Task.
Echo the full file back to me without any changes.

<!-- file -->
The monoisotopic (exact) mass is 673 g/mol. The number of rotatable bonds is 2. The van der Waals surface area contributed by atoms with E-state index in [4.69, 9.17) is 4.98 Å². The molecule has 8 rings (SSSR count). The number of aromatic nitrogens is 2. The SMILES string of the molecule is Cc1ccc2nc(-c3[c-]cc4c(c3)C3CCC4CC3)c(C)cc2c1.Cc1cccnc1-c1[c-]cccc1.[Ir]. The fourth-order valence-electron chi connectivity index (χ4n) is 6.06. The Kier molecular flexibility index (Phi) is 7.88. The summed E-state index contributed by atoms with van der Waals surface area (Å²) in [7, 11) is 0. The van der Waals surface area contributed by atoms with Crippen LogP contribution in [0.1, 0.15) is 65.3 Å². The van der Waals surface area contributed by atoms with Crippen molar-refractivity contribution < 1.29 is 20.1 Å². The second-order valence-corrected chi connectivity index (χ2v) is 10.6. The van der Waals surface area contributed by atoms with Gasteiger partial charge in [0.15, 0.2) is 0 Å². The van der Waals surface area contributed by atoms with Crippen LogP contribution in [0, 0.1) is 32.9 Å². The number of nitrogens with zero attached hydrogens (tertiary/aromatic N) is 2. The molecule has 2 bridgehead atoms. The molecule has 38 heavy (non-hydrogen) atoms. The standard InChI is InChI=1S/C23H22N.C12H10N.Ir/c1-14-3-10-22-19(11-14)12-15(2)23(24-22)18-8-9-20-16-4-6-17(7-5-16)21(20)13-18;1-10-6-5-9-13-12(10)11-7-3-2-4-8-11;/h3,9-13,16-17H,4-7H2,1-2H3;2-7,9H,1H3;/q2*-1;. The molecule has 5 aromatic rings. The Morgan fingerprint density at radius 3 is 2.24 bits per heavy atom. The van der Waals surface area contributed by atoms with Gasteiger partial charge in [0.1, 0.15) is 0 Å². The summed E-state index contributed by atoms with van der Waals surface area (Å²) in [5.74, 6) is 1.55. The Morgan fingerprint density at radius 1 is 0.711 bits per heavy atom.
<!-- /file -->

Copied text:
The monoisotopic (exact) mass is 673 g/mol. The number of rotatable bonds is 2. The van der Waals surface area contributed by atoms with E-state index in [4.69, 9.17) is 4.98 Å². The molecule has 8 rings (SSSR count). The number of aromatic nitrogens is 2. The SMILES string of the molecule is Cc1ccc2nc(-c3[c-]cc4c(c3)C3CCC4CC3)c(C)cc2c1.Cc1cccnc1-c1[c-]cccc1.[Ir]. The fourth-order valence-electron chi connectivity index (χ4n) is 6.06. The Kier molecular flexibility index (Phi) is 7.88. The summed E-state index contributed by atoms with van der Waals surface area (Å²) in [7, 11) is 0. The van der Waals surface area contributed by atoms with Crippen LogP contribution in [0.1, 0.15) is 65.3 Å². The van der Waals surface area contributed by atoms with Crippen molar-refractivity contribution < 1.29 is 20.1 Å². The second-order valence-corrected chi connectivity index (χ2v) is 10.6. The van der Waals surface area contributed by atoms with Gasteiger partial charge in [0.15, 0.2) is 0 Å². The van der Waals surface area contributed by atoms with Crippen LogP contribution in [0, 0.1) is 32.9 Å². The number of nitrogens with zero attached hydrogens (tertiary/aromatic N) is 2. The molecule has 2 bridgehead atoms. The molecule has 38 heavy (non-hydrogen) atoms. The standard InChI is InChI=1S/C23H22N.C12H10N.Ir/c1-14-3-10-22-19(11-14)12-15(2)23(24-22)18-8-9-20-16-4-6-17(7-5-16)21(20)13-18;1-10-6-5-9-13-12(10)11-7-3-2-4-8-11;/h3,9-13,16-17H,4-7H2,1-2H3;2-7,9H,1H3;/q2*-1;. The molecule has 5 aromatic rings. The Morgan fingerprint density at radius 3 is 2.24 bits per heavy atom. The van der Waals surface area contributed by atoms with Gasteiger partial charge in [0.1, 0.15) is 0 Å². The summed E-state index contributed by atoms with van der Waals surface area (Å²) in [5.74, 6) is 1.55. The Morgan fingerprint density at radius 1 is 0.711 bits per heavy atom.